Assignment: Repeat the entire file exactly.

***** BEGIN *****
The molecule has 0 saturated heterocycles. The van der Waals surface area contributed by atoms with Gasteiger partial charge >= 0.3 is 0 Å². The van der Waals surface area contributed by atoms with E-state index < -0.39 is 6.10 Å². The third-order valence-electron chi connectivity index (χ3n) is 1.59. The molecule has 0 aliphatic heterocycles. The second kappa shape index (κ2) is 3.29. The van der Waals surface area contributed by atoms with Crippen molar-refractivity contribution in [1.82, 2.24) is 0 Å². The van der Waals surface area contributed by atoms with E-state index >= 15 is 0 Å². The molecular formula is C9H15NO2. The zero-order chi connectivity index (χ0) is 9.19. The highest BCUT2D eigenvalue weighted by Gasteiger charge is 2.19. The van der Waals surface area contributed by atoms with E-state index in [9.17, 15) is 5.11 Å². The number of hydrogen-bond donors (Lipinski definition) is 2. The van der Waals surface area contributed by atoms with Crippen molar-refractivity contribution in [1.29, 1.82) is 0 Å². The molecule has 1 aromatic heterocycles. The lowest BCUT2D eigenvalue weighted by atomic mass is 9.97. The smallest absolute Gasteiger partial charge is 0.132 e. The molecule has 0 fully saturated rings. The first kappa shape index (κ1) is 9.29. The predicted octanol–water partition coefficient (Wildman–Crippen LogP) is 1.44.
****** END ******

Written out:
The molecule has 0 saturated heterocycles. The van der Waals surface area contributed by atoms with Gasteiger partial charge >= 0.3 is 0 Å². The van der Waals surface area contributed by atoms with E-state index < -0.39 is 6.10 Å². The third-order valence-electron chi connectivity index (χ3n) is 1.59. The molecule has 0 aliphatic heterocycles. The second kappa shape index (κ2) is 3.29. The van der Waals surface area contributed by atoms with Crippen molar-refractivity contribution in [1.82, 2.24) is 0 Å². The van der Waals surface area contributed by atoms with E-state index >= 15 is 0 Å². The molecular formula is C9H15NO2. The zero-order chi connectivity index (χ0) is 9.19. The highest BCUT2D eigenvalue weighted by Gasteiger charge is 2.19. The van der Waals surface area contributed by atoms with E-state index in [9.17, 15) is 5.11 Å². The number of hydrogen-bond donors (Lipinski definition) is 2. The van der Waals surface area contributed by atoms with Crippen molar-refractivity contribution in [1.29, 1.82) is 0 Å². The molecule has 1 aromatic heterocycles. The lowest BCUT2D eigenvalue weighted by atomic mass is 9.97. The smallest absolute Gasteiger partial charge is 0.132 e. The molecule has 0 fully saturated rings. The first kappa shape index (κ1) is 9.29. The predicted octanol–water partition coefficient (Wildman–Crippen LogP) is 1.44.